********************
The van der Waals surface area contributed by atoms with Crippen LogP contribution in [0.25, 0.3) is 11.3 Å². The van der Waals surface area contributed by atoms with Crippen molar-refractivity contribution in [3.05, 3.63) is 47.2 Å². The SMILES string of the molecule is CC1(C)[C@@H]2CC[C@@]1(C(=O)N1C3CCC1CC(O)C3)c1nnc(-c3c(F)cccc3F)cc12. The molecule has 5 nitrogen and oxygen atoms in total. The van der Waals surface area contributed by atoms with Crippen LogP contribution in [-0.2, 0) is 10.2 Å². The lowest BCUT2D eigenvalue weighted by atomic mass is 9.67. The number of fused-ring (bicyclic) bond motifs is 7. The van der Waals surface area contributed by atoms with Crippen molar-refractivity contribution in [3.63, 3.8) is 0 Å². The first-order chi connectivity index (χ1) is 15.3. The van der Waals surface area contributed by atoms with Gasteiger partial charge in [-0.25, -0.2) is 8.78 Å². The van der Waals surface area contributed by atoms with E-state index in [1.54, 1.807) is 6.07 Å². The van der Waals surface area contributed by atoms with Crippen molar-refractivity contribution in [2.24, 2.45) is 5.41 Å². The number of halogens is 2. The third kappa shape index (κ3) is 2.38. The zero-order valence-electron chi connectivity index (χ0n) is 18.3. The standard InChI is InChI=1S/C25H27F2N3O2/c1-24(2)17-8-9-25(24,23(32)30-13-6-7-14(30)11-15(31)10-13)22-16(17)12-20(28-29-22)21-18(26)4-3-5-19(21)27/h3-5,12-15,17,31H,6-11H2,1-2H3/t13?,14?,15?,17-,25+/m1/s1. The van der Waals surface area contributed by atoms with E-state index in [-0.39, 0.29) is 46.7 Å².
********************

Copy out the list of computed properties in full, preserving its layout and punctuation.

The van der Waals surface area contributed by atoms with Crippen LogP contribution in [0.25, 0.3) is 11.3 Å². The van der Waals surface area contributed by atoms with Crippen molar-refractivity contribution in [3.05, 3.63) is 47.2 Å². The SMILES string of the molecule is CC1(C)[C@@H]2CC[C@@]1(C(=O)N1C3CCC1CC(O)C3)c1nnc(-c3c(F)cccc3F)cc12. The molecule has 5 nitrogen and oxygen atoms in total. The van der Waals surface area contributed by atoms with Crippen LogP contribution in [-0.2, 0) is 10.2 Å². The lowest BCUT2D eigenvalue weighted by atomic mass is 9.67. The number of fused-ring (bicyclic) bond motifs is 7. The van der Waals surface area contributed by atoms with Crippen molar-refractivity contribution in [3.63, 3.8) is 0 Å². The first-order chi connectivity index (χ1) is 15.3. The van der Waals surface area contributed by atoms with Gasteiger partial charge in [-0.25, -0.2) is 8.78 Å². The van der Waals surface area contributed by atoms with E-state index in [1.54, 1.807) is 6.07 Å². The van der Waals surface area contributed by atoms with Crippen molar-refractivity contribution in [2.24, 2.45) is 5.41 Å². The number of halogens is 2. The third kappa shape index (κ3) is 2.38. The zero-order valence-electron chi connectivity index (χ0n) is 18.3. The standard InChI is InChI=1S/C25H27F2N3O2/c1-24(2)17-8-9-25(24,23(32)30-13-6-7-14(30)11-15(31)10-13)22-16(17)12-20(28-29-22)21-18(26)4-3-5-19(21)27/h3-5,12-15,17,31H,6-11H2,1-2H3/t13?,14?,15?,17-,25+/m1/s1. The van der Waals surface area contributed by atoms with E-state index in [-0.39, 0.29) is 46.7 Å².